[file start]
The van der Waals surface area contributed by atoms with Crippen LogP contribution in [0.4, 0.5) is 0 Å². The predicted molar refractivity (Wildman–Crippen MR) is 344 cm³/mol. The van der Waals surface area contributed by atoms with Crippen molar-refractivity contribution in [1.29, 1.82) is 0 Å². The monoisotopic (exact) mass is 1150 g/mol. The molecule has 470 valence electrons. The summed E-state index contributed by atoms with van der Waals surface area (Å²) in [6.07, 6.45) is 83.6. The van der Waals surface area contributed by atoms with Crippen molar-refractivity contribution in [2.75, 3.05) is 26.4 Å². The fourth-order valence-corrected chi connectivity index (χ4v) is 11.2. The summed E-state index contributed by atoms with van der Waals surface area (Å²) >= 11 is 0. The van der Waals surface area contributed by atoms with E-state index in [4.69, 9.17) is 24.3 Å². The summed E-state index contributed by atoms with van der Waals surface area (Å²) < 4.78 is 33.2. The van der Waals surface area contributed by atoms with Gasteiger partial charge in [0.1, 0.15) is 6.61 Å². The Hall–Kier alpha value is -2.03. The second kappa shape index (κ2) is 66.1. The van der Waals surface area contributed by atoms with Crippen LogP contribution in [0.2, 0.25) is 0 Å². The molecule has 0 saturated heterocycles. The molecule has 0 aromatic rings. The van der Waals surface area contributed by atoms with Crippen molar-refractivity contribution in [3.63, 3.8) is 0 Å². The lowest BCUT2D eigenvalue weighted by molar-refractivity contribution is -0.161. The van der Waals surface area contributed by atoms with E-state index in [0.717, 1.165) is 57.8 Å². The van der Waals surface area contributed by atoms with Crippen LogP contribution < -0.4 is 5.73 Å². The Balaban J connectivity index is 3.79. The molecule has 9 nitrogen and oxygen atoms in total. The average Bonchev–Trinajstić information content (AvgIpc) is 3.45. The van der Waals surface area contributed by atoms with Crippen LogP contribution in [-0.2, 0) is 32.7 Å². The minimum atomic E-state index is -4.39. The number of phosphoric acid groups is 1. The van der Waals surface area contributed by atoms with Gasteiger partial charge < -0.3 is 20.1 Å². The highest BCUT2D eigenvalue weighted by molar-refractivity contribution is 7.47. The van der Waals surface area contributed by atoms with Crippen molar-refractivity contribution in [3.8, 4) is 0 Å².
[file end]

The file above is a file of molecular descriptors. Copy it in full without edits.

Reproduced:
The van der Waals surface area contributed by atoms with Crippen LogP contribution in [0.4, 0.5) is 0 Å². The predicted molar refractivity (Wildman–Crippen MR) is 344 cm³/mol. The van der Waals surface area contributed by atoms with Crippen molar-refractivity contribution in [1.29, 1.82) is 0 Å². The monoisotopic (exact) mass is 1150 g/mol. The molecule has 470 valence electrons. The summed E-state index contributed by atoms with van der Waals surface area (Å²) in [6.07, 6.45) is 83.6. The van der Waals surface area contributed by atoms with Crippen molar-refractivity contribution in [2.75, 3.05) is 26.4 Å². The fourth-order valence-corrected chi connectivity index (χ4v) is 11.2. The summed E-state index contributed by atoms with van der Waals surface area (Å²) >= 11 is 0. The van der Waals surface area contributed by atoms with E-state index in [4.69, 9.17) is 24.3 Å². The summed E-state index contributed by atoms with van der Waals surface area (Å²) < 4.78 is 33.2. The van der Waals surface area contributed by atoms with Gasteiger partial charge in [0.1, 0.15) is 6.61 Å². The Hall–Kier alpha value is -2.03. The second kappa shape index (κ2) is 66.1. The van der Waals surface area contributed by atoms with Crippen LogP contribution in [0.2, 0.25) is 0 Å². The molecule has 0 saturated heterocycles. The molecule has 0 aromatic rings. The van der Waals surface area contributed by atoms with Crippen molar-refractivity contribution in [3.63, 3.8) is 0 Å². The lowest BCUT2D eigenvalue weighted by molar-refractivity contribution is -0.161. The van der Waals surface area contributed by atoms with E-state index in [0.717, 1.165) is 57.8 Å². The van der Waals surface area contributed by atoms with Crippen LogP contribution < -0.4 is 5.73 Å². The Balaban J connectivity index is 3.79. The molecule has 9 nitrogen and oxygen atoms in total. The average Bonchev–Trinajstić information content (AvgIpc) is 3.45. The van der Waals surface area contributed by atoms with Crippen LogP contribution in [-0.2, 0) is 32.7 Å². The minimum atomic E-state index is -4.39. The number of phosphoric acid groups is 1. The van der Waals surface area contributed by atoms with Gasteiger partial charge < -0.3 is 20.1 Å². The highest BCUT2D eigenvalue weighted by molar-refractivity contribution is 7.47. The van der Waals surface area contributed by atoms with Crippen molar-refractivity contribution in [3.8, 4) is 0 Å².